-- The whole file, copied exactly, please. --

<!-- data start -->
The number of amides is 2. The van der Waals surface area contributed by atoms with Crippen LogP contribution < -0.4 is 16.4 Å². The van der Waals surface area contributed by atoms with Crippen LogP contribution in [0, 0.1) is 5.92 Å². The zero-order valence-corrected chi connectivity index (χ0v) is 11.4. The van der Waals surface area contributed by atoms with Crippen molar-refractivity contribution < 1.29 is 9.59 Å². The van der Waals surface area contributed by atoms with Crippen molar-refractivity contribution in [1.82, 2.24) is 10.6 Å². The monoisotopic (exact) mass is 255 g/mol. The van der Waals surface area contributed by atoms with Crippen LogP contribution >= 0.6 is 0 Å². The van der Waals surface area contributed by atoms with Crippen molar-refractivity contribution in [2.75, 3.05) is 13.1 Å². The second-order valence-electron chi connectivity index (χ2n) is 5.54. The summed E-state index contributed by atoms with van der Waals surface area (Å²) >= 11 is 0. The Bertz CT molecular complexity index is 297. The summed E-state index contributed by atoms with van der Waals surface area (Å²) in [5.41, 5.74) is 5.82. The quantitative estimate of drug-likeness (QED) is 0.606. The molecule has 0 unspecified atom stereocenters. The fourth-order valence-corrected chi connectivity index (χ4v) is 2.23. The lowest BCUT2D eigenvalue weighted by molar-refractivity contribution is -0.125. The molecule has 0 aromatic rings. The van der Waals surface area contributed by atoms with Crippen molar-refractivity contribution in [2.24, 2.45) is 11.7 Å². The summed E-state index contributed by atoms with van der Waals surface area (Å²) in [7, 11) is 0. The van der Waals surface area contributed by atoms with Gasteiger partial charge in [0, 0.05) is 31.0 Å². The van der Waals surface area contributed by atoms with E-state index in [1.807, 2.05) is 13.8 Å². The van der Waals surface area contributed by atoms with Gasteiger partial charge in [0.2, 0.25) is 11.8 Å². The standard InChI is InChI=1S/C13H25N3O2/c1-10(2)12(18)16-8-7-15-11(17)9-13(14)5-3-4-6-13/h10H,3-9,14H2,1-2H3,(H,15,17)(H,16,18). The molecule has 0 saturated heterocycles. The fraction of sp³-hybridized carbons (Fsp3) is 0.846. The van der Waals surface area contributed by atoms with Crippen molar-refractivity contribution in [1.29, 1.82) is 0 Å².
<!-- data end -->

The number of amides is 2. The van der Waals surface area contributed by atoms with Crippen LogP contribution < -0.4 is 16.4 Å². The van der Waals surface area contributed by atoms with Crippen LogP contribution in [0, 0.1) is 5.92 Å². The zero-order valence-corrected chi connectivity index (χ0v) is 11.4. The van der Waals surface area contributed by atoms with Crippen molar-refractivity contribution < 1.29 is 9.59 Å². The van der Waals surface area contributed by atoms with Crippen molar-refractivity contribution in [1.82, 2.24) is 10.6 Å². The monoisotopic (exact) mass is 255 g/mol. The van der Waals surface area contributed by atoms with Crippen LogP contribution >= 0.6 is 0 Å². The van der Waals surface area contributed by atoms with Crippen molar-refractivity contribution in [2.75, 3.05) is 13.1 Å². The second-order valence-electron chi connectivity index (χ2n) is 5.54. The summed E-state index contributed by atoms with van der Waals surface area (Å²) >= 11 is 0. The Bertz CT molecular complexity index is 297. The summed E-state index contributed by atoms with van der Waals surface area (Å²) in [5.41, 5.74) is 5.82. The quantitative estimate of drug-likeness (QED) is 0.606. The molecule has 0 unspecified atom stereocenters. The fourth-order valence-corrected chi connectivity index (χ4v) is 2.23. The lowest BCUT2D eigenvalue weighted by molar-refractivity contribution is -0.125. The molecule has 0 aromatic rings. The van der Waals surface area contributed by atoms with Crippen molar-refractivity contribution in [2.24, 2.45) is 11.7 Å². The summed E-state index contributed by atoms with van der Waals surface area (Å²) in [7, 11) is 0. The van der Waals surface area contributed by atoms with Gasteiger partial charge in [0, 0.05) is 31.0 Å². The van der Waals surface area contributed by atoms with E-state index in [1.807, 2.05) is 13.8 Å². The van der Waals surface area contributed by atoms with Gasteiger partial charge in [0.2, 0.25) is 11.8 Å². The standard InChI is InChI=1S/C13H25N3O2/c1-10(2)12(18)16-8-7-15-11(17)9-13(14)5-3-4-6-13/h10H,3-9,14H2,1-2H3,(H,15,17)(H,16,18). The molecule has 0 saturated heterocycles. The fraction of sp³-hybridized carbons (Fsp3) is 0.846. The van der Waals surface area contributed by atoms with Crippen molar-refractivity contribution in [1.29, 1.82) is 0 Å².